The Stories of Ray Bradbury

By Ray Bradbury; Christopher Buckley (Introduction by)
(Everyman's Library, Hardcover, 9780307269058, 1059pp.)

Publication Date: April 6, 2010

List Price: $32.00*
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Description
One hundred of Ray Bradbury's remarkable stories which have, together with his classic novels," "earned him an immense international audience and his place among the most imaginative and enduring writers of our time.
Here are the Martian stories, tales that vividly animate the red planet, with its brittle cities and double-mooned sky. Here are the stories that speak of a special nostalgia for Green Town, Illinois, the perfect setting for a seemingly cloudless childhood--except for the unknown terror lurking in the ravine. Here are the Irish stories and the Mexican stories, linked across their separate geographies by Bradbury's astonishing inventiveness. Here, too, are thrilling, terrifying stories--including "The Veldt" and "The Fog Horn"--perfect for reading under the covers.
Read for the first time, these stories become as unshakable as one's own fantasies. Read again--and again--they reveal new, dazzling facets of the extraordinary art of Ray Bradbury.



About the Author
In a career spanning more than seventy years, Ray Bradbury, who died on June 5, 2011 at the age of 91, inspired generations of readers to dream, think, and create. A prolific author of hundreds of short stories and close to fifty books, as well as numerous poems, essays, operas, plays, teleplays, and screenplays, Bradbury was one of the most celebrated writers of our time. His groundbreaking works include Fahrenheit 451, The Martian Chronicles, The Illustrated Man, Dandelion Wine, and Something Wicked This Way Comes. He wrote the screen play for John Huston's classic film adaptation of Moby Dick, and was nominated for an Academy Award. He adapted sixty-five of his stories for television's The Ray Bradbury Theater, and won an Emmy for his teleplay of The Halloween Tree. He was the recipient of the 2000 National Book Foundation Medal for Distinguished Contribution to American Letters, the 2004 National Medal of Arts, and the 2007 Pulitzer Prize Special Citation, among many honors.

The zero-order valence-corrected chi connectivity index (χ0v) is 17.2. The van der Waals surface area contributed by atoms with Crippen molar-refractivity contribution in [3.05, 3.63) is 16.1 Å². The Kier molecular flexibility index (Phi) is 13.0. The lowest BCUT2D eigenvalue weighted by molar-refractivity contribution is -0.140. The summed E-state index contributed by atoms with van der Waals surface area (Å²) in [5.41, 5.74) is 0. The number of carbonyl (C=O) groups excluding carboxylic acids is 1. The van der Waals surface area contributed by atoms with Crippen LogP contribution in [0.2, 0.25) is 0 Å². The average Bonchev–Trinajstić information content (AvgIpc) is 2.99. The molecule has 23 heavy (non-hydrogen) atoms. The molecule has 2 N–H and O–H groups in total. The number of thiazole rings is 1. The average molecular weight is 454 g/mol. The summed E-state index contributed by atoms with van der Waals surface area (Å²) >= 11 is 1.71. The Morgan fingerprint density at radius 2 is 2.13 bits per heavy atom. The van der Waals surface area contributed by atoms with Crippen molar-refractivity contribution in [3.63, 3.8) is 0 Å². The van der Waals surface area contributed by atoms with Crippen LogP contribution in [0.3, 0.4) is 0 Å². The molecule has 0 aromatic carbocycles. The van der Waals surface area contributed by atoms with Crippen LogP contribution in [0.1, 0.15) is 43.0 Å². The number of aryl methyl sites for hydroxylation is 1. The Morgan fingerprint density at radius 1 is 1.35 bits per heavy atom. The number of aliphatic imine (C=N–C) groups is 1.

Throughout his life, Bradbury liked to recount the story of meeting a carnival magician, Mr. Electrico, in 1932. At the end of his performance Electrico reached out to the twelve-year-old Bradbury, touched the boy with his sword, and commanded, "Live forever!" Bradbury later said, "I decided that was the greatest idea I had ever heard. I started writing every day. I never stopped."






Praise For The Stories of Ray Bradbury

“The truth is, reading the vast new Everyman’s Library edition of The Stories of Ray Bradbury, culling through its perfectly round 100 selections (and 1,000-plus pages), stopping to wonder why it has taken 30 years for this classic collection to join the hardcover literary canon, a thought slips in repeatedly: Stephen King was thinking way too small. [“Without Ray Bradbury, there would be no Stephen King.” —Stephen King]. Without Ray Bradbury, there wouldn’t be American pop culture.
            He is the Shakespeare of American geek culture, which, in effect, is American pop culture. The Waukegan-born writer is a popularizer of ideas so frequently plundered, subjects so unusual yet routinely picked at, reading The Stories of Ray Bradbury becomes a crash course in not just genre but what its modern voice sounds like.”
            —Christopher Borrelli, Chicago Tribune

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